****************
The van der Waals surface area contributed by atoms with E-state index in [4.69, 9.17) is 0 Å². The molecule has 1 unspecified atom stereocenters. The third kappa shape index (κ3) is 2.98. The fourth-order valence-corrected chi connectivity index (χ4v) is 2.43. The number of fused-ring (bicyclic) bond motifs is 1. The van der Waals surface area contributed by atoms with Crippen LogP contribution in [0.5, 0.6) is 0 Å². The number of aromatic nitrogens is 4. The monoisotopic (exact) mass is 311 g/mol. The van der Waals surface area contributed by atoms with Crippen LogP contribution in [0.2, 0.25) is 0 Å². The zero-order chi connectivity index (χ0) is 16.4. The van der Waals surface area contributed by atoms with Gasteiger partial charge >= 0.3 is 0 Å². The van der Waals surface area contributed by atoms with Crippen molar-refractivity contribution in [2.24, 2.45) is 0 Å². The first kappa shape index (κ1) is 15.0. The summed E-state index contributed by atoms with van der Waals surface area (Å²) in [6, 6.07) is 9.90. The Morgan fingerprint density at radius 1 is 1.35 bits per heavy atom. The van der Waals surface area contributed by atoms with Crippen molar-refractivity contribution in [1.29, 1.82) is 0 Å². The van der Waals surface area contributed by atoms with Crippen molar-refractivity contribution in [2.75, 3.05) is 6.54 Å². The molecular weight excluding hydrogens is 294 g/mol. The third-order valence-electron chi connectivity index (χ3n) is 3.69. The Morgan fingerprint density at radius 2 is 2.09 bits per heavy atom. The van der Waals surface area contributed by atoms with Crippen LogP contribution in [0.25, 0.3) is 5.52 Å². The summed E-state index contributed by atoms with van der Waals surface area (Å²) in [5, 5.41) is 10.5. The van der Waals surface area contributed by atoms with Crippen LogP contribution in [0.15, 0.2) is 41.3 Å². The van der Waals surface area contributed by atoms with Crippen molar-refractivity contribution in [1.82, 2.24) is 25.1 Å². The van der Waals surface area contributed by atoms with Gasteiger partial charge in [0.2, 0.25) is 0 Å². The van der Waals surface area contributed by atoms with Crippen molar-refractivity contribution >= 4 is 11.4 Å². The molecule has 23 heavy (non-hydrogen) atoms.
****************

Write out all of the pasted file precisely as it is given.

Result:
The van der Waals surface area contributed by atoms with E-state index in [4.69, 9.17) is 0 Å². The molecule has 1 unspecified atom stereocenters. The third kappa shape index (κ3) is 2.98. The fourth-order valence-corrected chi connectivity index (χ4v) is 2.43. The number of fused-ring (bicyclic) bond motifs is 1. The van der Waals surface area contributed by atoms with Crippen LogP contribution in [0.5, 0.6) is 0 Å². The number of aromatic nitrogens is 4. The monoisotopic (exact) mass is 311 g/mol. The van der Waals surface area contributed by atoms with Crippen LogP contribution in [0.2, 0.25) is 0 Å². The zero-order chi connectivity index (χ0) is 16.4. The van der Waals surface area contributed by atoms with Gasteiger partial charge >= 0.3 is 0 Å². The van der Waals surface area contributed by atoms with Crippen molar-refractivity contribution in [2.24, 2.45) is 0 Å². The first kappa shape index (κ1) is 15.0. The summed E-state index contributed by atoms with van der Waals surface area (Å²) in [6, 6.07) is 9.90. The Morgan fingerprint density at radius 1 is 1.35 bits per heavy atom. The van der Waals surface area contributed by atoms with Crippen molar-refractivity contribution in [1.29, 1.82) is 0 Å². The van der Waals surface area contributed by atoms with Crippen molar-refractivity contribution in [2.75, 3.05) is 6.54 Å². The molecular weight excluding hydrogens is 294 g/mol. The third-order valence-electron chi connectivity index (χ3n) is 3.69. The Morgan fingerprint density at radius 2 is 2.09 bits per heavy atom. The van der Waals surface area contributed by atoms with Crippen LogP contribution in [0.25, 0.3) is 5.52 Å². The summed E-state index contributed by atoms with van der Waals surface area (Å²) in [5, 5.41) is 10.5. The van der Waals surface area contributed by atoms with Crippen LogP contribution in [0.15, 0.2) is 41.3 Å². The van der Waals surface area contributed by atoms with Crippen molar-refractivity contribution in [1.82, 2.24) is 25.1 Å². The van der Waals surface area contributed by atoms with Gasteiger partial charge in [0.2, 0.25) is 0 Å². The van der Waals surface area contributed by atoms with Crippen molar-refractivity contribution >= 4 is 11.4 Å². The molecule has 23 heavy (non-hydrogen) atoms.